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What Is Workplace Retaliation and How Can it Affect My Personal Injury Case?
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What Is Workplace Retaliation and How Can it Affect My Personal Injury Case?

What Is Workplace Retaliation and How Can it Affect My Personal Injury Case?

As a California worker, you have many rights that your employer cannot legally trample on. Unfortunately, this does not mean that it does not happen. One of the rights you have is to be able to file a complaint, take part in a workplace investigation, or refuse to do something illegal for your employer without fear of retaliation.

Continue reading to learn what we mean by workplace retaliation and what you can do about it if it happens to you. Then contact an employment attorney in California by calling The Law Offices of Larry H. Parker at 800-333-0000 for a free consultation.

Understanding Anti-Retaliation Laws

These laws assure that you cannot be legally punished by your employer if you file a complaint, participate in a workplace investigation, or are not willing to engage in illegal activity in the area. If this happens to you, then there are legal steps you can take to recover damages, including lost wages, pain and suffering, and others.

Examples of Workplace Retaliation

Of course, you are likely wondering: what counts as workplace retaliation? There are many forms it can take, but common examples include being fired, demoted, or having your salary reduced. Your employer could change your shifts, exclude you from staff meetings, deny you a promotion or raise you were entitled to, reassign or transfer you, or give you a poor performance review for no valid reason.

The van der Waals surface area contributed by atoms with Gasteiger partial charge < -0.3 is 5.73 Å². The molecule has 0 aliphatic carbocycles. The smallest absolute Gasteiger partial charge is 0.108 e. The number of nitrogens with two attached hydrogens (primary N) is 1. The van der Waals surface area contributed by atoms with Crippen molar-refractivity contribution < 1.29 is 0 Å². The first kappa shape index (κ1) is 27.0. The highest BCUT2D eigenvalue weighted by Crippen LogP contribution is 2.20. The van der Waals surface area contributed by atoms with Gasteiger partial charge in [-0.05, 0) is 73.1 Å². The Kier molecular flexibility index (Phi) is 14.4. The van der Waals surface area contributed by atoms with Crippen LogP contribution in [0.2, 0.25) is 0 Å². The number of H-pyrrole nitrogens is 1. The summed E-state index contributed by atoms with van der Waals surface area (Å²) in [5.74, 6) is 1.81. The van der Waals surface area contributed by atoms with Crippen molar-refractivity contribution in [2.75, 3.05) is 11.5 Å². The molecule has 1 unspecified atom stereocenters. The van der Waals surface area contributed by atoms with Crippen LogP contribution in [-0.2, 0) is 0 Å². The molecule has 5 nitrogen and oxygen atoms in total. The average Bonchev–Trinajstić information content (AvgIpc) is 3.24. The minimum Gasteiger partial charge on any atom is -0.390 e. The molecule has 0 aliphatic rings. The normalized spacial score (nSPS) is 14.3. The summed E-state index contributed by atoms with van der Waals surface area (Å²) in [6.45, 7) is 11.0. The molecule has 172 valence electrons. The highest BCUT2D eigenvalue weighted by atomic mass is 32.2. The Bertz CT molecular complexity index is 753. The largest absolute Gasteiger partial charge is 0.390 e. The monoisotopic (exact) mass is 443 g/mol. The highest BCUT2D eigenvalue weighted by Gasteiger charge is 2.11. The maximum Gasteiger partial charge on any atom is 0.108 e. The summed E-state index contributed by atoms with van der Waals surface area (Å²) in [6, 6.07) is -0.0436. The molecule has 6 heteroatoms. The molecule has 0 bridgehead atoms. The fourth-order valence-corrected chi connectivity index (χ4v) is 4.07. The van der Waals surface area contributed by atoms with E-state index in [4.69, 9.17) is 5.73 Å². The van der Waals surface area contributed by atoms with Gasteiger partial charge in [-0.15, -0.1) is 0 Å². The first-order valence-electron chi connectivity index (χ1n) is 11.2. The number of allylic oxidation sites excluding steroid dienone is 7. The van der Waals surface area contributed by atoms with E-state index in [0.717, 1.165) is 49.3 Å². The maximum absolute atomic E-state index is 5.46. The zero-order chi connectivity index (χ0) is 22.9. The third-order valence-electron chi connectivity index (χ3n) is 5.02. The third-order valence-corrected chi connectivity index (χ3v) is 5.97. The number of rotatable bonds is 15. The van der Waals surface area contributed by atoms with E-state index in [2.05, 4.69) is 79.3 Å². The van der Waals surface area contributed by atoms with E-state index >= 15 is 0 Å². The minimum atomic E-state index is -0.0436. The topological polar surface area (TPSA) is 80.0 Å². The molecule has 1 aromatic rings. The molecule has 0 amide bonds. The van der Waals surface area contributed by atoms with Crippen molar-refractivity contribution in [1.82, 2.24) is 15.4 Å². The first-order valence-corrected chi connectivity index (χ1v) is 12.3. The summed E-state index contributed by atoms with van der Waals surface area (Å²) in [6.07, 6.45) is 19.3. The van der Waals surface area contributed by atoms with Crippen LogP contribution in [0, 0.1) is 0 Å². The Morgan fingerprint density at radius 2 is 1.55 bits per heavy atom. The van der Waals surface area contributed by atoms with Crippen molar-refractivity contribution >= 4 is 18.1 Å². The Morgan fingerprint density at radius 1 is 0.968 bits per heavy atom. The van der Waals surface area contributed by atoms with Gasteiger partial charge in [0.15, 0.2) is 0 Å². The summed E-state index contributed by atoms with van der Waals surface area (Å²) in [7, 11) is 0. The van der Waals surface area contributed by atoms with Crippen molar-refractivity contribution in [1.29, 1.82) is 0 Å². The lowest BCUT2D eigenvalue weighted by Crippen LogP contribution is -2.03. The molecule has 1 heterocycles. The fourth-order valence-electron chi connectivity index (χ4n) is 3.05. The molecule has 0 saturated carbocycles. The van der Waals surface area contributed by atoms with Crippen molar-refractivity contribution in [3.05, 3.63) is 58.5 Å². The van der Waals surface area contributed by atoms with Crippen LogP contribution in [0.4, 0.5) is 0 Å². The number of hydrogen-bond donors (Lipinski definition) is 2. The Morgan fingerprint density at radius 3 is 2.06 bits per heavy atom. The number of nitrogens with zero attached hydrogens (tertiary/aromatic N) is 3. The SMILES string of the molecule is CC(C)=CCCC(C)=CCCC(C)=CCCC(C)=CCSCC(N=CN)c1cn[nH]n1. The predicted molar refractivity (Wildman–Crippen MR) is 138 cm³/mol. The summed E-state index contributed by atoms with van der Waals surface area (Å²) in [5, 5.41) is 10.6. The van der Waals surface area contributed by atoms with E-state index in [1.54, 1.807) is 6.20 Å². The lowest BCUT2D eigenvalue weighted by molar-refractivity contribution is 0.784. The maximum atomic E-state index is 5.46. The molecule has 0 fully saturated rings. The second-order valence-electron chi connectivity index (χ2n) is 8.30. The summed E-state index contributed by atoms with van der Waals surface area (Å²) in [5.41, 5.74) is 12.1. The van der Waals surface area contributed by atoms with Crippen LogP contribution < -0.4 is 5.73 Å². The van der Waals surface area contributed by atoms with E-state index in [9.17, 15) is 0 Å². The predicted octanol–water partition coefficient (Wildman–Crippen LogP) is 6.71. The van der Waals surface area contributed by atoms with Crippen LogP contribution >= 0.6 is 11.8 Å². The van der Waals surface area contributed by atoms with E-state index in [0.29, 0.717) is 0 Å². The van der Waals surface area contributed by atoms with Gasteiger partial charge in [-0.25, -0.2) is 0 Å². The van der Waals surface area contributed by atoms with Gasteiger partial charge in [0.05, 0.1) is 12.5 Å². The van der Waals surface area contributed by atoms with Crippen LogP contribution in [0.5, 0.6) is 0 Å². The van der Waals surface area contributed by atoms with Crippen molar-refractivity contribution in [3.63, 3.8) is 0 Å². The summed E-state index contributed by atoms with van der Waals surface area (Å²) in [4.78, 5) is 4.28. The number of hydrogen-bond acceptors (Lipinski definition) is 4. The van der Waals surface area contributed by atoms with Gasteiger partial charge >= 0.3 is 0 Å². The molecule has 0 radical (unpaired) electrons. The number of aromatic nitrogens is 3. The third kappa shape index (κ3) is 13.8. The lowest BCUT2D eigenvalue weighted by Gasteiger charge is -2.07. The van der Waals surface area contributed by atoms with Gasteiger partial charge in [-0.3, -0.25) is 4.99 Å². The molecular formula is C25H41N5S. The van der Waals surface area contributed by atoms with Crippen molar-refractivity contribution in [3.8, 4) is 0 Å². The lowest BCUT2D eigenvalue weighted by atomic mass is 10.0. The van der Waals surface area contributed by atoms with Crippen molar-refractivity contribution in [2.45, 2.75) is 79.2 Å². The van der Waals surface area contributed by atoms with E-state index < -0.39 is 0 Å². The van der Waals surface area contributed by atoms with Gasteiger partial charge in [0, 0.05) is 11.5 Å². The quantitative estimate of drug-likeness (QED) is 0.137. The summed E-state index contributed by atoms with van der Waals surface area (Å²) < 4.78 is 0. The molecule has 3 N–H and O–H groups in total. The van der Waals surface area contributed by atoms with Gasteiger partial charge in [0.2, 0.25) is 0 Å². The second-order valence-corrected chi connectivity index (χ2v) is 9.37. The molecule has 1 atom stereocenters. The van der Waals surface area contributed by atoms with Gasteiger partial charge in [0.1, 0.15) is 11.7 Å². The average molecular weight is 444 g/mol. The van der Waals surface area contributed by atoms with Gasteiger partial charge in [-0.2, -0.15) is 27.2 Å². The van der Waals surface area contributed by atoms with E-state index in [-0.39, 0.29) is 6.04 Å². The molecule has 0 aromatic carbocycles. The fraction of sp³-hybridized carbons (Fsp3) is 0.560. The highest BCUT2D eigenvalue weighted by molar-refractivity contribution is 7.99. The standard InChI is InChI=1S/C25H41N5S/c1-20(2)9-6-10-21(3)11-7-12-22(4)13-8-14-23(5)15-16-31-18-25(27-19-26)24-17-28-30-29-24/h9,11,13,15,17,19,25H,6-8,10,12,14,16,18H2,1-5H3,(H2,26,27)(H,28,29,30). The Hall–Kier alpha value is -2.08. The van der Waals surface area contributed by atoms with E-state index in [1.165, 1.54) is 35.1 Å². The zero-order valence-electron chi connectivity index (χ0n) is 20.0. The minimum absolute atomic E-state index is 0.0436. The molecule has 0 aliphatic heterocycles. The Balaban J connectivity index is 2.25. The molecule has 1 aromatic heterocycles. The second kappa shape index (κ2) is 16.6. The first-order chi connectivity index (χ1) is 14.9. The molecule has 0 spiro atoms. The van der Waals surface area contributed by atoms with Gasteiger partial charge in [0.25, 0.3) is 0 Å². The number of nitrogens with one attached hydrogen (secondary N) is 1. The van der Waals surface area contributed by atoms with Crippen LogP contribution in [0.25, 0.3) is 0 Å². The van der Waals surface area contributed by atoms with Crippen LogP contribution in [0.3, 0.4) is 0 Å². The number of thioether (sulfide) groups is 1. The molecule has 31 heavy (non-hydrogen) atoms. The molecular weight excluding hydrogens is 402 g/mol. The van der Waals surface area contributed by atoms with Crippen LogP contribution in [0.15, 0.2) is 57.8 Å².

Determining When Retaliation is Retaliation

Of course, many of the elements described above could happen at any time without it being considered retaliation. So how do we determine what is retaliation and what is just a normal part of your workplace? The law considers what a “reasonable person” would consider that the employer’s actions were a direct response to the actions the employee took.

Note too that your employer being upset with you or unfriendly with you is not retaliation. Their behavior and actions must be serious enough to interfere with your ability to do your job in order for it to be legally considered retaliation.

Your First Step if You Are Being Retaliated Against

If you believe that you are being retaliated against, the first thing you should do is talk to a supervisor or human resources rep to find out why the negative acts are happening to you. If you were denied a raise and your HR person can show that it’s due to a reduction in our production, then you are not likely to have success with a retaliation case.

If you are not sure what your options are, we suggest that you talk to a personal injury attorney to find the best way forward. You can easily reach The Law Offices of Larry H. Parker at 800-333-0000 for a free legal consultation.

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